The project seeks to document the gaps and the challenges faced by women-led businesses, as well as the social and financing impact, if any, that various actors are able to create through Gender Lens Investing, i.
The increasing availability of financial data can be effectively used to drive innovations that help close the gender gaps and address the barriers that prevent the poor from benefiting from financial services.
This project, which is being implemented with the African Centre for Economic Transformation, is a comparative study of selected African countries’ experiences with the financial inclusion of women and youth.
While including a wider range of clients in the provision of financial services in many countries in sub-Saharan Africa has seen significant progress, marginalized women and youth are still left out — even where mobile money penetration (the use of mobile phones to move money) is relatively high.
This two-year project will propose and initiate evidence-based strategies for creating decent employment opportunities and supporting entrepreneurship in the face of the youth population boom Africa is experiencing.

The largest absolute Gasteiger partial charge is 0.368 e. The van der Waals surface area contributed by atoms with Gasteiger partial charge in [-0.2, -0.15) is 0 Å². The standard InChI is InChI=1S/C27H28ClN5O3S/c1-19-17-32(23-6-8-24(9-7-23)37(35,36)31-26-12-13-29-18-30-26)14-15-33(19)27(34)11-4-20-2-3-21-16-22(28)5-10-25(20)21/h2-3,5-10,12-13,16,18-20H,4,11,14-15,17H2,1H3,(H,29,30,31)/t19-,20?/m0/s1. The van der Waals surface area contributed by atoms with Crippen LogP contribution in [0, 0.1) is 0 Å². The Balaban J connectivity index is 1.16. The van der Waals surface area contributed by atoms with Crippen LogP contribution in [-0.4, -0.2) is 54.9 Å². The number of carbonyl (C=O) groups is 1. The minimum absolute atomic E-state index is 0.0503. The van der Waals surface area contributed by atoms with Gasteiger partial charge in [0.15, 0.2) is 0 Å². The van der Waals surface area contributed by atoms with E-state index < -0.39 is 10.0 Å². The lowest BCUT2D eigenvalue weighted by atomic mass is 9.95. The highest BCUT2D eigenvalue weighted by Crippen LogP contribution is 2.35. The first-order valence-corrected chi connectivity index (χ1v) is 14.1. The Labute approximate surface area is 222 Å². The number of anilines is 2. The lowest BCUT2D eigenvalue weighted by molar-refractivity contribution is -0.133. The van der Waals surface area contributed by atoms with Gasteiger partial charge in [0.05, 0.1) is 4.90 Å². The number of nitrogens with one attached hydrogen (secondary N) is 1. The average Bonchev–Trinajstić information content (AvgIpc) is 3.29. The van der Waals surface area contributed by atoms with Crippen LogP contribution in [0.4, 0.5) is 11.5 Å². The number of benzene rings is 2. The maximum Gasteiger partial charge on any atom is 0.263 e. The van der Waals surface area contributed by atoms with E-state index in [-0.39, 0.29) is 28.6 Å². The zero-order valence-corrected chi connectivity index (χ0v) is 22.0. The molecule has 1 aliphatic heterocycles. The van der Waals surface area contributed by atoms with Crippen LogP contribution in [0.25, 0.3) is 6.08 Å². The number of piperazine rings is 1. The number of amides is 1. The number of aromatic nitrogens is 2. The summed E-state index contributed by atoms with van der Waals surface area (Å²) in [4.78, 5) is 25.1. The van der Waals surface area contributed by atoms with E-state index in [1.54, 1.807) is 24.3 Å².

This project will help promote measures to enhance African women’s access to formal financial institutions; 70% of African women do not have access to financial services such as savings and checking accounts, loans, credit, and other institutional services.
Although gender-based violence (GBV) is endemic globally, some of the highest rates in the world are found in Muslim-majority countries where conservative interpretations of Islamic Family Law persist.
Democratic transformations in the Arab world have reignited debate around the need for more inclusive political systems where the rights of different ethnic and religious groups are a priority in the transition period.